Intel CPU flaw is a big deal

This week it was revealed that Intel has a bit of a security flaw in their CPUs which could allow malware or other programs intercept or steal data on the system. The really bad part of the whole story though is that pretty much every CPU made in the last 20 years could be vulnerable. At this point the fix is going to obviously be a software one, however, early indications are that fixing the problem could come with a cost of performance of potentially 10-30% of CPU performance.

AMD is denying that their CPUs are affected, which is good, however, there is fear that in a rush to fix the flaw, software manufacturers could just slow down all CPUs regardless of brand and/or model.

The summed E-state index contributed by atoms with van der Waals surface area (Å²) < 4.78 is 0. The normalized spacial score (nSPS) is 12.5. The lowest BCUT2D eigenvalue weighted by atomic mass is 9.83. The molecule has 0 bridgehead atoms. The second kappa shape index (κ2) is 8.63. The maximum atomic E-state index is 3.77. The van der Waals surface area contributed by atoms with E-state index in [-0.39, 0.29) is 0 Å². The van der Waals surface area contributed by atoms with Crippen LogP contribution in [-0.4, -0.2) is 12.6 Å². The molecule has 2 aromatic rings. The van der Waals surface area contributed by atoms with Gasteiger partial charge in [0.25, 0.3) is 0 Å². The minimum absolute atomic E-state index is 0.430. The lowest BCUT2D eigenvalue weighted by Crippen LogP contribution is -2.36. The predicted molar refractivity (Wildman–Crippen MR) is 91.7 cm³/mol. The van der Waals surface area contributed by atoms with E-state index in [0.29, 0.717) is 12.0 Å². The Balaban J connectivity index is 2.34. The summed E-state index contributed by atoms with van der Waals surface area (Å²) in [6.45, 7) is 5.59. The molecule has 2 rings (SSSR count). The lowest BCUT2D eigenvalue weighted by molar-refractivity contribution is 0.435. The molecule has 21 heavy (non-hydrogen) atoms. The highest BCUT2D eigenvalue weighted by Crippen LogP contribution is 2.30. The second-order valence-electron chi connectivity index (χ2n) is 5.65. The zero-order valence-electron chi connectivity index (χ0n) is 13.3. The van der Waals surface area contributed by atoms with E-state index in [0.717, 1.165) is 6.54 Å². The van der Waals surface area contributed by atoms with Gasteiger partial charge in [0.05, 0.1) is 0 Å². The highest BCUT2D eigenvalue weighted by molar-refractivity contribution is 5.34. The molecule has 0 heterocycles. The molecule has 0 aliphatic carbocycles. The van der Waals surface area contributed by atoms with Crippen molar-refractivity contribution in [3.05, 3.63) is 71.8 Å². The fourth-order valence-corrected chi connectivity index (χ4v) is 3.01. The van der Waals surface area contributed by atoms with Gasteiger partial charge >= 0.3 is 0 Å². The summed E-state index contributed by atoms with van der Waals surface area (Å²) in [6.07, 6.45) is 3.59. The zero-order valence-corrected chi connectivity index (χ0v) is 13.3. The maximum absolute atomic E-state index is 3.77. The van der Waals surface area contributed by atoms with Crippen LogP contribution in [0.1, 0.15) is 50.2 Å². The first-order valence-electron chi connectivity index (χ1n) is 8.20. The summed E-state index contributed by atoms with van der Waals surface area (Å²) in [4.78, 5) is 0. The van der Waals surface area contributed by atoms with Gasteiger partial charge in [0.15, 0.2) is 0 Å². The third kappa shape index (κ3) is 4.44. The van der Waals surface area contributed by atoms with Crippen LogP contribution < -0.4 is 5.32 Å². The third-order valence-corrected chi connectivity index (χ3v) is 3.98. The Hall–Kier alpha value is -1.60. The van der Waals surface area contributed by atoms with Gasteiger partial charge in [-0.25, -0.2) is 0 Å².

This is going to be a story that will be ongoing for a while, we'll keep you updated in the coming weeks and months.

For more on this story, The Verge has additional coverage.

All week, the tech world has been piecing through rumors of a potentially catastrophic flaw in an entire generation of processors — but with all developers subject to a non-disclosure agreement, there were few hard facts to go on.

Now, new details have emerged on how severe and far reaching the vulnerability truly is. ZDNet and the New York Times are reporting that two critical vulnerabilities — dubbed “Meltdown” and “Spectre” — affect nearly every device made in the past 20 years. The vulnerabilities allow an attacker to compromise the privileged memory of a processor by exploiting the way processes run in parallel. The result, one researcher told ZDNet, is that "an attacker might be able to steal any data on the system.”

PCWorld also has come more coverage.